Urban agriculture is often stymied by the high cost of real estate and real property taxes. To address this issue, on March 11th, 2010, Maryland House Delegate Anne Healey (D-Prince George’s County) introduced House Bill 1062, legislation authorizing local governments to give a five-year property tax credit for urban agricultural property.
To qualify for the credit, the property must be located in one of the state’s priority funding areas, a designation designed to promote smart growth. Priority funding areas are developed communities, with existing infrastructure, in which the State wishes to concentrate new investment as a way to combat sprawl and the negative environmental impacts of Greenfield development. Qualifying sites must also be between one-eighth of an acre and two acres and be used exclusively for urban agricultural purposes.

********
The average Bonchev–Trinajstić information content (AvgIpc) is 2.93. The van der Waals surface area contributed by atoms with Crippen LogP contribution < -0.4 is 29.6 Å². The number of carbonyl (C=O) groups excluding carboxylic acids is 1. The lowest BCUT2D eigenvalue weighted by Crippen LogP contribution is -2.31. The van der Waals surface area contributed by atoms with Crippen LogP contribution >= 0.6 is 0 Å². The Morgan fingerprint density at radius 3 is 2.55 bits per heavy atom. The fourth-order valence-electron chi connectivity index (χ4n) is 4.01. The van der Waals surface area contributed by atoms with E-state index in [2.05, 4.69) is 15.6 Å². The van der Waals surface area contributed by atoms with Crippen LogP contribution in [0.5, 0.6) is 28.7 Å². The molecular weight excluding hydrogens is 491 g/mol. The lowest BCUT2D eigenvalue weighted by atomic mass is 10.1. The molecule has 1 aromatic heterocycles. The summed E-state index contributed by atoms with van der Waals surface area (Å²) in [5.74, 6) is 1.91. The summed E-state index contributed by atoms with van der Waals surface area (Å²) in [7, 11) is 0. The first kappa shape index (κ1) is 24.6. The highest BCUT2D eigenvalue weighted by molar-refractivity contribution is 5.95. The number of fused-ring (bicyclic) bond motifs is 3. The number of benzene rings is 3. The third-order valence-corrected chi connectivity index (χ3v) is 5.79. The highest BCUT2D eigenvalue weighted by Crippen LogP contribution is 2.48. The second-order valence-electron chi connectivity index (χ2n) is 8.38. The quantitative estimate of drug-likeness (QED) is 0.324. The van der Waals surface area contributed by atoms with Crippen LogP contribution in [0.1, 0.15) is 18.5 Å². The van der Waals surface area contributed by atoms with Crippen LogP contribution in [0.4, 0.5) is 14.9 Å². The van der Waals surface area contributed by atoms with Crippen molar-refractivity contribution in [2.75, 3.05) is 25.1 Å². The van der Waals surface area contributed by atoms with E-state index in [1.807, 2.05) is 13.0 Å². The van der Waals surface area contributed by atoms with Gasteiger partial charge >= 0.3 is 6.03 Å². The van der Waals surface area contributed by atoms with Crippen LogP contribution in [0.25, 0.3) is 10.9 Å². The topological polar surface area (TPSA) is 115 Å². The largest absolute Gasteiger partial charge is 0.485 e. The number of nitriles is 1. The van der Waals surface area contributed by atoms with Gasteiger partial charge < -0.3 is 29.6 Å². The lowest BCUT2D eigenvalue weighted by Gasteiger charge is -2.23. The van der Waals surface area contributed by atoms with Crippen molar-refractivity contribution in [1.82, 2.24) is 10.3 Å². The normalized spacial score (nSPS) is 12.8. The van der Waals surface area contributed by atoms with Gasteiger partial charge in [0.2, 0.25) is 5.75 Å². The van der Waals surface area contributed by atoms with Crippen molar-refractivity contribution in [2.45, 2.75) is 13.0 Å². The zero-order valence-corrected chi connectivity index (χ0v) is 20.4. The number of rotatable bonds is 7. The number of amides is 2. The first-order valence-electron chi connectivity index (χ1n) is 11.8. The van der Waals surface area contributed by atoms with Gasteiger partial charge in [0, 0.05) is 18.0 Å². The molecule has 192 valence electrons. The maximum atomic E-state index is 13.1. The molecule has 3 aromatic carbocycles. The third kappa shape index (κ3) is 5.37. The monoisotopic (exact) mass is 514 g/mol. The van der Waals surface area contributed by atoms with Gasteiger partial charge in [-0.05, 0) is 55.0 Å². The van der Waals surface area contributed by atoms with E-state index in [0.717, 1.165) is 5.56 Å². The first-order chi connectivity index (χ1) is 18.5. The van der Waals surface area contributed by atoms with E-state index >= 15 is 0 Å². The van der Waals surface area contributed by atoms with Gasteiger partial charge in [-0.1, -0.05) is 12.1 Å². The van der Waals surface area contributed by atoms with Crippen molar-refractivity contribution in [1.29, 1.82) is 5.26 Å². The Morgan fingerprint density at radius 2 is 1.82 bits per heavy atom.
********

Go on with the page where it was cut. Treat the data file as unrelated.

Recognizing that urban agriculture involves many different stages of food production, processing, distribution and consumption, the legislation allows numerous activities, beyond crop production, to count as urban agriculture. These include: environmental mitigation activities, including stormwater abatement and groundwater protection; community development activities, including recreational activities, food donations, and food preparation and canning classes; economic development activities, including employment and training opportunities; direct sales to restaurants and institutions; and temporary produce stands used for the sale of produce raised on the premises.
The bill has a provisional sunset clause. The tax credit can be ended after three years if local governments find that it is ineffective in promoting urban agriculture. If the credit is effective, the legislation allows it to be extended for an additional five years.